Territorializing language . . . or selling our votes for cheap?

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Dispatches from the 148 by Fred Ryan


Dispatches from the 148 by Fred Ryan

The Quebec Community Groups Network, headquartered in Montreal and self-appointed speaker for Anglophones in Quebec, wants Prime Minister Trudeau to come back to Quebec and explain his refusal to reply in English to an English question put to him in Sherbrooke. This echoes the PM’s refusal to reply in French to a question asked in French, in Peterborough, earlier.
The QCGN claims these are examples of “territorializing language”, which runs counter to Canada’s commitment to bilingualism (a federal-only commitment).
This is an interesting concept. Referring to “French Canada” and “English Canada” implicitly excludes the other official language in each region or territory, argues the QCGN, quoting former Quebec MP Clifford Lincoln. It would be
interesting to hear the PM’s explanation – wouldn’t it have been better and easier to merely reply in the language of the question? That would certainly re-enforce our concept of bilingualism.
This is hardly a problem here in the Pontiac where bilingualism isn’t official, it’s natural. So many people speak both languages, and so many switch back and forth in the same conversation! This drives language purists crazy, but it inspires those committed to bi- or even multi-lingualism. I find it admirable that so many of our neighbours are comfortable in both languages and use both almost
interchangeably (while I embarrass myself trying to do what the QCGN wanted Trudeau to do, respond in the language of the question). Here are our neighbours, many of whom are not university trained, not world travellers, not well read in the news of the world, but who have the skills and mental capacity to carry on simultaneous translation within their own heads! I doff my hat to them . . . while other friends, in Imperatif français, say, fume at such language travesty.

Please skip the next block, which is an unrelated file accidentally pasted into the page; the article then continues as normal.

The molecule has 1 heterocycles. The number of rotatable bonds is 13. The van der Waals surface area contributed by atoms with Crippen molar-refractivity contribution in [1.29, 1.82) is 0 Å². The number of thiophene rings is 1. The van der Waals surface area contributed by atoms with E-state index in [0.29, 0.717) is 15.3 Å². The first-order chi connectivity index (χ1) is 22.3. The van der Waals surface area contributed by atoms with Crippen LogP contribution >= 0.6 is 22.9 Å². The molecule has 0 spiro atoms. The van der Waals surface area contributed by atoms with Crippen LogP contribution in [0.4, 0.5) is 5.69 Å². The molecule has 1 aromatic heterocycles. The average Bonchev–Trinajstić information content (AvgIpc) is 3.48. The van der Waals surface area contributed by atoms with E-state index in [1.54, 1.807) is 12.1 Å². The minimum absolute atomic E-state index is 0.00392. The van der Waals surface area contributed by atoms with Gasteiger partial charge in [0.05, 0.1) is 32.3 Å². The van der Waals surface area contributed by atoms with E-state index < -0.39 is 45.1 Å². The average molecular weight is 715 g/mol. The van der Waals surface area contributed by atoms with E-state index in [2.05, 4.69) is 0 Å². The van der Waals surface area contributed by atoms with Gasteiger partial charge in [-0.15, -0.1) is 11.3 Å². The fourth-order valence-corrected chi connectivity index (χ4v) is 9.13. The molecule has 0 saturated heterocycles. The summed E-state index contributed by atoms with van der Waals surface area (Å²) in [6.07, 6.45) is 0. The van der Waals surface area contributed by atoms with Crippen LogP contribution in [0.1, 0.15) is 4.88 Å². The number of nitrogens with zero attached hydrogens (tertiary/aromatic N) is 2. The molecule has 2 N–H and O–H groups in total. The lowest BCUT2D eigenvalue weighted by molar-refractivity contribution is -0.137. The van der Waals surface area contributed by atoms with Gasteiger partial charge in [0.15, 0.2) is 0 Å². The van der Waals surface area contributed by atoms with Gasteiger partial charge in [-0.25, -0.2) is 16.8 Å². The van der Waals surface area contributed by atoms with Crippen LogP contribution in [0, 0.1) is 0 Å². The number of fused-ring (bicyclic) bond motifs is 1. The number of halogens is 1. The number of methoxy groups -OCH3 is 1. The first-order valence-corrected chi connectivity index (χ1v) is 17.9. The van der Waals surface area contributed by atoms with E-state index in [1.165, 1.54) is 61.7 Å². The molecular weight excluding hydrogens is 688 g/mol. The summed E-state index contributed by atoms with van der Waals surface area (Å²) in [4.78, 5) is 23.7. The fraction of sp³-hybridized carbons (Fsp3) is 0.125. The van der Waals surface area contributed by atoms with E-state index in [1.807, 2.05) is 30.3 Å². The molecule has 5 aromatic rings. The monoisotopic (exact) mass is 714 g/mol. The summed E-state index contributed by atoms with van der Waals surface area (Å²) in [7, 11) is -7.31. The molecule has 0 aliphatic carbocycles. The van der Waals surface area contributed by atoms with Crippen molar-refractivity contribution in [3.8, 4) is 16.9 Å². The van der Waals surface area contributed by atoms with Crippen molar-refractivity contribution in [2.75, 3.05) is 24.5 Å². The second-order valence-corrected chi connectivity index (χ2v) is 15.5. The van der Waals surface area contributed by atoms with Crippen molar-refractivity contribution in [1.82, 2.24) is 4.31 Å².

But why would the leader of a bilingual nation not use both tongues, why not switch back and forth, displaying that humanity is capable of mastering two languages, despite what many grads of our English high schools believe?
Or maybe the real question is why would Trudeau speak English in Quebec, at any time?
Apart from showing the flag of bilingualism, what would he gain? Actually the flag of bilingualism in many areas of Quebec (and in parts of Anglo-Canada) is not an asset at all. Speaking English in Quebec is considered by many Quebecois as a Trojan Horse for the forces of Anglicization.
Trudeau gains nothing – because he already has it all. We’ve already signed our souls over to him and his party, in our absurd belief that voting for anyone other than the Liberals is voting for “separation” and the “destruction of Canada”. Yes, many of our compatriots do believe this.
Why should Trudeau even agree to meet the QCGN? What has he
to lose or gain? That Quebec’s Anglos will suddenly switch to another party? We won’t.  Even the NDP’s short-lived “orange wave” was a Francophone phenomena. Anglo voters trudged to the polls and marked their Xs where they’ve always marked them. We Anglos might as well sign off for automatic withdrawal of our votes each election. 
Aren’t we dreamers to expect the Liberals to negotiate with us (Anglos) when we’ve already assured them we’re supporting them to the bitter end? What could they gain? By sticking to French-only here, they will steal a few votes from the Bloc or Conservatives.
We Anglos have made sure that accommodating Anglos yields absolutely no gain. We’ll take our vote elsewhere? There’s a joke! 
If only it wasn’t.